“When the President does it, that means that it is not illegal.”—Richard Nixon
Presidents don’t give up power.
Executive orders don’t expire at the end of each presidential term.
The Constitution invests the President with very specific, limited powers: to serve as Commander in Chief of the military, grant pardons, make treaties (with the approval of Congress), appoint ambassadors and federal judges (again with Congress’ blessing), and veto legislation.
In recent years, however, American presidents have anointed themselves with the power to wage war, unilaterally kill Americans, torture prisoners, strip citizens of their rights, arrest and detain citizens indefinitely, carry out warrantless spying on Americans, and erect their own secretive, shadow government.
These are the powers that will be inherited by the next heir to the throne, and it won’t make a difference whether it’s a President Trump or a President Clinton occupying the Oval Office.
The powers amassed by each successive president through the negligence of Congress and the courts—powers which add up to a toolbox of terror for an imperial ruler—empower whomever occupies the Oval Office to act as a dictator, above the law and beyond any real accountability.
Consider some of the presidential powers—which have been acquired through the use of executive orders, decrees, memorandums, proclamations, national security directives and legislative signing statements and can be activated by any sitting president—that have allowed past presidents to operate above the law and beyond the reach of the Constitution.
The power to kill. As the New York Times concluded, “President Obama, who came to office promising transparency and adherence to the rule of law, has become the first president to claim the legal authority to order an American citizen killed without judicial involvement, real oversight or public accountability.” Obama’s kill lists—signature drone strikes handpicked by the president—have been justified by the Justice Department as lawful because they are subject to internal deliberations by the executive branch. “In other words,” writes Amy Davidson for the New Yorker, “it’s due process if the President thinks about it.”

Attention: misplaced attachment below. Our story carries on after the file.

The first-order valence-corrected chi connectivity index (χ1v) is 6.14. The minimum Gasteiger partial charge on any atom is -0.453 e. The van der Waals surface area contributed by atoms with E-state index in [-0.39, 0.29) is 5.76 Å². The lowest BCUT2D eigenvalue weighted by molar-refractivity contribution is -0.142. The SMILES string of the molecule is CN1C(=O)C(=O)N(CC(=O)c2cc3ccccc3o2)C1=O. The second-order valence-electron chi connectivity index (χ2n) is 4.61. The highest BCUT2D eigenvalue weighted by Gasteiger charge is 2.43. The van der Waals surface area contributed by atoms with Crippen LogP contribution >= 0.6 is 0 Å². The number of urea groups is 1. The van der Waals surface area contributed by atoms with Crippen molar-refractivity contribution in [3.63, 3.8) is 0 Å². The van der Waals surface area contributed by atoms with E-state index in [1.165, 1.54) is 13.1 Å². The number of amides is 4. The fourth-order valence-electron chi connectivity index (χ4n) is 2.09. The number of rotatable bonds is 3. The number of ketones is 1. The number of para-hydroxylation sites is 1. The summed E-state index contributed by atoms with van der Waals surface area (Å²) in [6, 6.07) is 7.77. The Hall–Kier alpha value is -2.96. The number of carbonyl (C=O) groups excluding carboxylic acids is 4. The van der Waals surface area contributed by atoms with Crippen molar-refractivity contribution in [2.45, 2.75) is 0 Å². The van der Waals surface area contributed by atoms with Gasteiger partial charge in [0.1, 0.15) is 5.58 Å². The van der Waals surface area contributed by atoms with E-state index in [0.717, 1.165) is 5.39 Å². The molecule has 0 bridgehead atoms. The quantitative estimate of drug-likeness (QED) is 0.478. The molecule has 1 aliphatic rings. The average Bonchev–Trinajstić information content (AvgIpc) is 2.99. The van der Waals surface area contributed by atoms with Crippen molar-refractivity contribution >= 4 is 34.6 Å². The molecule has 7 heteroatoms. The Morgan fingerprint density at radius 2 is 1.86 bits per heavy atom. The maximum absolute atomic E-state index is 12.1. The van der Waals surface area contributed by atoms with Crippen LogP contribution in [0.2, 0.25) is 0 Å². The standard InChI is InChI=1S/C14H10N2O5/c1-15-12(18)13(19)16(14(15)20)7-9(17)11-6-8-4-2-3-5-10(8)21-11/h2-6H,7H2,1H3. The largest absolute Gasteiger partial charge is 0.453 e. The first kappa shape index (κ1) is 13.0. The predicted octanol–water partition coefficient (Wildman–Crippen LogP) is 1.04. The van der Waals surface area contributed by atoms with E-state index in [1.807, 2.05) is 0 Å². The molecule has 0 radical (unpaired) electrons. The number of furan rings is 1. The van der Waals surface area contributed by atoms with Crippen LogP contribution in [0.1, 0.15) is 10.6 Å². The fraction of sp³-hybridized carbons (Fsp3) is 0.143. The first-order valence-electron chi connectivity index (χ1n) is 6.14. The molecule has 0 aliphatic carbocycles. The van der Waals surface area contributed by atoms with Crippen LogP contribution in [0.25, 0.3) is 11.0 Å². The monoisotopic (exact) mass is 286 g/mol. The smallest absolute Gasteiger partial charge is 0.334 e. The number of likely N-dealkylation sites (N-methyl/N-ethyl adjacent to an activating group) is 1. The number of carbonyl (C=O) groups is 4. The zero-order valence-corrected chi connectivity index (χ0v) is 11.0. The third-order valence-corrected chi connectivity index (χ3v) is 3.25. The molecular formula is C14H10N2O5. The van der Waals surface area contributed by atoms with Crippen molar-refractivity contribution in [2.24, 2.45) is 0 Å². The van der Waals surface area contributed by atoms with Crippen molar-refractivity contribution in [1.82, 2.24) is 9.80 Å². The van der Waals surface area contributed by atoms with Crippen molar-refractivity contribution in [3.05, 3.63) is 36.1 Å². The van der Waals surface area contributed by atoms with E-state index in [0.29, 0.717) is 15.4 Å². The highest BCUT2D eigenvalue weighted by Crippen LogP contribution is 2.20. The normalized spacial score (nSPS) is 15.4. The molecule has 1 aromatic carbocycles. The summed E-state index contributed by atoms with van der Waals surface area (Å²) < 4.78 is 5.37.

The power to wage war. Ever since Congress granted George W. Bush the authorization to use military force in the wake of 9/11, the United States has been in a state of endless war without Congress ever having declared one. Having pledged to end Bush’s wars, Barack Obama has extended them. As the New York Times notes, “He has now been at war longer than Mr. Bush, or any other American president… he will leave behind an improbable legacy as the only president in American history to serve two complete terms with the nation at war.” More than that, as the Atlantic makes clear, “Obama is inaugurating an era of unbridled war-making